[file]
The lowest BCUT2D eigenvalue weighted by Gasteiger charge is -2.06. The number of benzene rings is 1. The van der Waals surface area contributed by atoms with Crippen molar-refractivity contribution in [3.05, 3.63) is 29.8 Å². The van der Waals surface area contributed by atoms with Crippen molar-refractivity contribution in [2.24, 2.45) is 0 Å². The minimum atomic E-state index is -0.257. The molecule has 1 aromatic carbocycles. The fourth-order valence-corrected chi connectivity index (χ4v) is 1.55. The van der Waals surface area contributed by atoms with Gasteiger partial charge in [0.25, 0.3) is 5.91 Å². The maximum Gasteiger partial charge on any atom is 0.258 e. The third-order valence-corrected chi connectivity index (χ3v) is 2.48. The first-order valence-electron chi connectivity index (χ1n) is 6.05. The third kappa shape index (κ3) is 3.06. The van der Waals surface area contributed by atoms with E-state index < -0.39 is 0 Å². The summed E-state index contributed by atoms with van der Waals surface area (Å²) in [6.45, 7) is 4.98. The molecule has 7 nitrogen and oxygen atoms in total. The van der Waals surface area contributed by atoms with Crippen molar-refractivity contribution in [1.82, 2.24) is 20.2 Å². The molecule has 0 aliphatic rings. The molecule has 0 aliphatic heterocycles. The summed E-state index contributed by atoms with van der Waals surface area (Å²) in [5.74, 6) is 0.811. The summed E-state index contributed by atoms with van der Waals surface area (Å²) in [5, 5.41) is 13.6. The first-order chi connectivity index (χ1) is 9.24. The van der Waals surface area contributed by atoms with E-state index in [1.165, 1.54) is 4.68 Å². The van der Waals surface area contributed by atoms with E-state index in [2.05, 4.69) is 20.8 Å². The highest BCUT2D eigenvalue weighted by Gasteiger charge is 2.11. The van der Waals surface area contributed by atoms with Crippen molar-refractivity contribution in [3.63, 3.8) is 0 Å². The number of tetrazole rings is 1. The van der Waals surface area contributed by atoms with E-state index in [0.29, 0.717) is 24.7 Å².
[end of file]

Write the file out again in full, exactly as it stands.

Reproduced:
The lowest BCUT2D eigenvalue weighted by Gasteiger charge is -2.06. The number of benzene rings is 1. The van der Waals surface area contributed by atoms with Crippen molar-refractivity contribution in [3.05, 3.63) is 29.8 Å². The van der Waals surface area contributed by atoms with Crippen molar-refractivity contribution in [2.24, 2.45) is 0 Å². The minimum atomic E-state index is -0.257. The molecule has 1 aromatic carbocycles. The fourth-order valence-corrected chi connectivity index (χ4v) is 1.55. The van der Waals surface area contributed by atoms with Gasteiger partial charge in [0.25, 0.3) is 5.91 Å². The maximum Gasteiger partial charge on any atom is 0.258 e. The third-order valence-corrected chi connectivity index (χ3v) is 2.48. The first-order valence-electron chi connectivity index (χ1n) is 6.05. The third kappa shape index (κ3) is 3.06. The van der Waals surface area contributed by atoms with E-state index < -0.39 is 0 Å². The summed E-state index contributed by atoms with van der Waals surface area (Å²) in [6.45, 7) is 4.98. The molecule has 7 nitrogen and oxygen atoms in total. The van der Waals surface area contributed by atoms with Crippen molar-refractivity contribution in [1.82, 2.24) is 20.2 Å². The molecule has 0 aliphatic rings. The molecule has 0 aliphatic heterocycles. The summed E-state index contributed by atoms with van der Waals surface area (Å²) in [5.74, 6) is 0.811. The summed E-state index contributed by atoms with van der Waals surface area (Å²) in [5, 5.41) is 13.6. The first-order chi connectivity index (χ1) is 9.24. The van der Waals surface area contributed by atoms with E-state index in [1.165, 1.54) is 4.68 Å². The van der Waals surface area contributed by atoms with E-state index in [2.05, 4.69) is 20.8 Å². The highest BCUT2D eigenvalue weighted by Gasteiger charge is 2.11. The van der Waals surface area contributed by atoms with Crippen molar-refractivity contribution in [3.63, 3.8) is 0 Å². The number of tetrazole rings is 1. The van der Waals surface area contributed by atoms with E-state index in [0.29, 0.717) is 24.7 Å².